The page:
Turner: “It will be a goal of mine to make (the county’s) appearance better, because it adds to the attraction factor when you start recruiting new businesses to the area. We’ve had some success over the last few months and if other companies see us as a favorable spot, that will be a huge draw for other companies. I think we’re heading in the right direction and the more businesses we can attract, the better off we’ll be. The commission needs to encourage small businesses to locate here, too. The more jobs you can create, the more it benefits the community.”
Lauderdale: : “I would just keep the communication open with these big companies. I know the (Athens-Limestone Economic Development Association) has done a good job with getting leads and following up on them. I just hope they keep up the good work.”
Q. What specific plans do you have to increase fiscal responsibility at a county level?
Turner:”I don’t know specifically what I can do because I haven’t been in the job and I don’t know what I could do to save money. If we’re going to be awarding contracts, I plan to look at those to ensure the details are right and there aren’t any loopholes that may end up costing us more. I’m going to be the kind of person that will make sure (the contractor) sticks to their deadlines. We need to offer benefits to contractors for meeting their deadlines or finishing ahead of time as opposed to (imposing) fees once they pass their deadline.”
Lauderdale: “I think we must be on a pretty good path because we’re not deep in debt like so many people are. We just need to keep a tight hold on it and don’t need to go off in some wild direction spending money we don’t need to spend. I’m going to do everything I can to keep it in check.”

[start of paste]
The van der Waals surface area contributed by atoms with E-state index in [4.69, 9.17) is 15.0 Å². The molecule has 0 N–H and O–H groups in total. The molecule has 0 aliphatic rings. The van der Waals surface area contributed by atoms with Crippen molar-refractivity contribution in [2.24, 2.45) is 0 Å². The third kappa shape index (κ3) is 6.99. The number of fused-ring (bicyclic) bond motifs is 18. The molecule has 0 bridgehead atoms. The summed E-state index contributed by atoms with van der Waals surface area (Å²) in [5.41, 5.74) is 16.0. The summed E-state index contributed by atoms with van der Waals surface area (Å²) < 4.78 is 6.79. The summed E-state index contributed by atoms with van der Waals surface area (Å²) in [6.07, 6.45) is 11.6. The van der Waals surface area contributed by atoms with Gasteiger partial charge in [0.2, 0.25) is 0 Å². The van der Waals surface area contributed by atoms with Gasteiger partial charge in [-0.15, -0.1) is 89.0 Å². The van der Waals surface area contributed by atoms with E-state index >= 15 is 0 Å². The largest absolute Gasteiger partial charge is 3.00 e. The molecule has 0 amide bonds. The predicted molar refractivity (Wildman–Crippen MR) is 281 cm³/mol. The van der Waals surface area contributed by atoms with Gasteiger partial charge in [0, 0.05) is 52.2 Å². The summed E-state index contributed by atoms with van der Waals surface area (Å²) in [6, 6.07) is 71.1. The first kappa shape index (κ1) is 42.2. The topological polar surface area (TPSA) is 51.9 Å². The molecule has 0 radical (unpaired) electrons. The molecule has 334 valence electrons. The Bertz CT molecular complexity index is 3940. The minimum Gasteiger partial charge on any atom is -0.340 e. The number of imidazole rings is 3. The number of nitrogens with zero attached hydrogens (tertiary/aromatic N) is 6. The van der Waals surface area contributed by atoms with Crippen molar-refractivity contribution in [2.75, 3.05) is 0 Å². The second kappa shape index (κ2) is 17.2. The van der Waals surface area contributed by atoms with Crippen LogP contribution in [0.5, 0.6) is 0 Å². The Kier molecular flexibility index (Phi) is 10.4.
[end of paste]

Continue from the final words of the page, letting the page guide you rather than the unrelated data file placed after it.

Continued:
Q. How will your real-life work experience aid you in serving on the County Commission?
Turner:”I worked as a supervisor at ConAgra for eight years, so I understand managing people, and we can’t have a surplus of guys without something to do. I’m going to school now and my major is human resources management, and I plan to apply what I’m learning.”
Lauderdale: “I plan to listen to what people say and keep my cool. I don’t get too torn up over things that happen because most of the things are small situations that take care of themselves. I don’t get too excited about things. You’re going to be dealt with the way you deal with people. If you want to be ugly, that’s the way you’ll be treated.”
Q. What sets you apart from your opponent?
Turner:”I’ve tried to put a personal touch (on my campaign) and make sure people know I’m available. I’ve told people I would be accessible, and I started trying to live that as soon as my article first came out in the paper. If that means I have to meet with you whenever or wherever, I’ll be there. I’m trying to be the guy next door to everybody, and I want them to know my name.”
Lauderdale: “I’ve been out working in the public for the last 40 years and when you own your own business, you have to take orders and give orders to get things done. I’ve been doing it so long it just comes naturally. You just have to work with people, and I think I’m capable of doing that.”